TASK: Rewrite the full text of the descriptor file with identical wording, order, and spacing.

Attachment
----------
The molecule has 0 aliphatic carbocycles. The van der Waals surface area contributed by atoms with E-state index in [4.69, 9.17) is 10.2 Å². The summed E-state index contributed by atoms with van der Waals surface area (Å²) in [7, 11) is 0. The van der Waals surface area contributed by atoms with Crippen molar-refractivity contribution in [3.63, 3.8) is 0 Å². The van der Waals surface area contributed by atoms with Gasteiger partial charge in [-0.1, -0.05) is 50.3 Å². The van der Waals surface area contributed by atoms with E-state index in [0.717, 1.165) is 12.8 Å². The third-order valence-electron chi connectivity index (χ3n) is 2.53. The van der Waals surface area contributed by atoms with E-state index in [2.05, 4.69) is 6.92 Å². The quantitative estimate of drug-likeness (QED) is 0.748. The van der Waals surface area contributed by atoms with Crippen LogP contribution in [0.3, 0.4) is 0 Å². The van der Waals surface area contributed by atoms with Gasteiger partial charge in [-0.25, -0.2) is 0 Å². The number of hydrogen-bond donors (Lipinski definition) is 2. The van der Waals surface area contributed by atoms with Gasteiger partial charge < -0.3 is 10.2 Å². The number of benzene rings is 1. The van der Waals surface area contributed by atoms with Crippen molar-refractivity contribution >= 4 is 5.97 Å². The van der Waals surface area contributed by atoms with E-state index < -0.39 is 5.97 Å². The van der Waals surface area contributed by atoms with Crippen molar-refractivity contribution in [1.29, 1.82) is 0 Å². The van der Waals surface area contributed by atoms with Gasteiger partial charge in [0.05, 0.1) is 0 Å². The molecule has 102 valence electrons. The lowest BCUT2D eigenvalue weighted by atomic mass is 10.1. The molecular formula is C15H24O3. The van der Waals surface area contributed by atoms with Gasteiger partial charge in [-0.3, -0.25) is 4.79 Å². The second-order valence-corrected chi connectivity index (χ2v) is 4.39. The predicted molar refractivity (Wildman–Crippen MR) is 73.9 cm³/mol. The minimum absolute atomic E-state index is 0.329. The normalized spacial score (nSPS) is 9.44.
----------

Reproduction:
The molecule has 0 aliphatic carbocycles. The van der Waals surface area contributed by atoms with E-state index in [4.69, 9.17) is 10.2 Å². The summed E-state index contributed by atoms with van der Waals surface area (Å²) in [7, 11) is 0. The van der Waals surface area contributed by atoms with Crippen molar-refractivity contribution in [3.63, 3.8) is 0 Å². The van der Waals surface area contributed by atoms with Gasteiger partial charge in [-0.1, -0.05) is 50.3 Å². The van der Waals surface area contributed by atoms with E-state index in [0.717, 1.165) is 12.8 Å². The third-order valence-electron chi connectivity index (χ3n) is 2.53. The van der Waals surface area contributed by atoms with E-state index in [2.05, 4.69) is 6.92 Å². The quantitative estimate of drug-likeness (QED) is 0.748. The van der Waals surface area contributed by atoms with Crippen LogP contribution in [0.3, 0.4) is 0 Å². The van der Waals surface area contributed by atoms with Gasteiger partial charge in [-0.25, -0.2) is 0 Å². The number of hydrogen-bond donors (Lipinski definition) is 2. The van der Waals surface area contributed by atoms with Gasteiger partial charge < -0.3 is 10.2 Å². The number of benzene rings is 1. The van der Waals surface area contributed by atoms with Crippen molar-refractivity contribution >= 4 is 5.97 Å². The van der Waals surface area contributed by atoms with E-state index < -0.39 is 5.97 Å². The van der Waals surface area contributed by atoms with Crippen molar-refractivity contribution in [1.29, 1.82) is 0 Å². The van der Waals surface area contributed by atoms with Gasteiger partial charge in [0.05, 0.1) is 0 Å². The molecule has 102 valence electrons. The lowest BCUT2D eigenvalue weighted by atomic mass is 10.1. The molecular formula is C15H24O3. The van der Waals surface area contributed by atoms with Gasteiger partial charge in [-0.3, -0.25) is 4.79 Å². The second-order valence-corrected chi connectivity index (χ2v) is 4.39. The predicted molar refractivity (Wildman–Crippen MR) is 73.9 cm³/mol. The minimum absolute atomic E-state index is 0.329. The normalized spacial score (nSPS) is 9.44.